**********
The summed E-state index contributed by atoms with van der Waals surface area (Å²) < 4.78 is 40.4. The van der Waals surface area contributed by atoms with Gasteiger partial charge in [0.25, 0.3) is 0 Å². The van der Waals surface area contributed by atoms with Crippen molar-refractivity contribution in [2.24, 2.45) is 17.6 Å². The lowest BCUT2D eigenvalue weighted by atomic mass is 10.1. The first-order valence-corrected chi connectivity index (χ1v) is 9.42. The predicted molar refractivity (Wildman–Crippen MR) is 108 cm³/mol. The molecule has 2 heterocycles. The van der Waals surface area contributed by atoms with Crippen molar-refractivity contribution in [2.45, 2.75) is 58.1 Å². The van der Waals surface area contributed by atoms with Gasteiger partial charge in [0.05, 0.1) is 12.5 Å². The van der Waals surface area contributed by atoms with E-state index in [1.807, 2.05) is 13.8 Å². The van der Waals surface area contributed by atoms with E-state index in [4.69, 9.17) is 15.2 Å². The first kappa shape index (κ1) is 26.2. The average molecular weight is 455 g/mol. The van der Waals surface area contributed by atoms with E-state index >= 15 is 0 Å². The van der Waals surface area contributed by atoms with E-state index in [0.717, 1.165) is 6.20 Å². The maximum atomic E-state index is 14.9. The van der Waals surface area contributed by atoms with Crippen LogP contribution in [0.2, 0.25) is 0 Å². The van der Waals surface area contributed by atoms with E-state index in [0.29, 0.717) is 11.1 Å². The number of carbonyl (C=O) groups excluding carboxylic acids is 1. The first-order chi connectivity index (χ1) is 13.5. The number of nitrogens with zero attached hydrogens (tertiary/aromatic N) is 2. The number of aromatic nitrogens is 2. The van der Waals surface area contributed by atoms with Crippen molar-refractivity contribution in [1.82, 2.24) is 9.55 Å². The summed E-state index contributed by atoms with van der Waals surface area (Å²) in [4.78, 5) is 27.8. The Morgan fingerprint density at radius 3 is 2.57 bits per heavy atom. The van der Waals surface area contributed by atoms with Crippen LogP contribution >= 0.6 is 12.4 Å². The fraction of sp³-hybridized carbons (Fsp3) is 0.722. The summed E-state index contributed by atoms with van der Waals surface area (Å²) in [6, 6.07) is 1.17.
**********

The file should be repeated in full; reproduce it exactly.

The summed E-state index contributed by atoms with van der Waals surface area (Å²) < 4.78 is 40.4. The van der Waals surface area contributed by atoms with Gasteiger partial charge in [0.25, 0.3) is 0 Å². The van der Waals surface area contributed by atoms with Crippen molar-refractivity contribution in [2.24, 2.45) is 17.6 Å². The lowest BCUT2D eigenvalue weighted by atomic mass is 10.1. The first-order valence-corrected chi connectivity index (χ1v) is 9.42. The predicted molar refractivity (Wildman–Crippen MR) is 108 cm³/mol. The molecule has 2 heterocycles. The van der Waals surface area contributed by atoms with Crippen molar-refractivity contribution in [2.45, 2.75) is 58.1 Å². The van der Waals surface area contributed by atoms with Gasteiger partial charge in [0.05, 0.1) is 12.5 Å². The van der Waals surface area contributed by atoms with E-state index in [1.807, 2.05) is 13.8 Å². The van der Waals surface area contributed by atoms with E-state index in [4.69, 9.17) is 15.2 Å². The first kappa shape index (κ1) is 26.2. The average molecular weight is 455 g/mol. The van der Waals surface area contributed by atoms with E-state index >= 15 is 0 Å². The van der Waals surface area contributed by atoms with E-state index in [0.717, 1.165) is 6.20 Å². The maximum atomic E-state index is 14.9. The van der Waals surface area contributed by atoms with Crippen LogP contribution in [0.2, 0.25) is 0 Å². The van der Waals surface area contributed by atoms with E-state index in [0.29, 0.717) is 11.1 Å². The number of carbonyl (C=O) groups excluding carboxylic acids is 1. The first-order chi connectivity index (χ1) is 13.5. The number of nitrogens with zero attached hydrogens (tertiary/aromatic N) is 2. The number of aromatic nitrogens is 2. The van der Waals surface area contributed by atoms with Crippen molar-refractivity contribution in [1.82, 2.24) is 9.55 Å². The summed E-state index contributed by atoms with van der Waals surface area (Å²) in [4.78, 5) is 27.8. The Morgan fingerprint density at radius 3 is 2.57 bits per heavy atom. The van der Waals surface area contributed by atoms with Crippen LogP contribution >= 0.6 is 12.4 Å². The fraction of sp³-hybridized carbons (Fsp3) is 0.722. The summed E-state index contributed by atoms with van der Waals surface area (Å²) in [6, 6.07) is 1.17.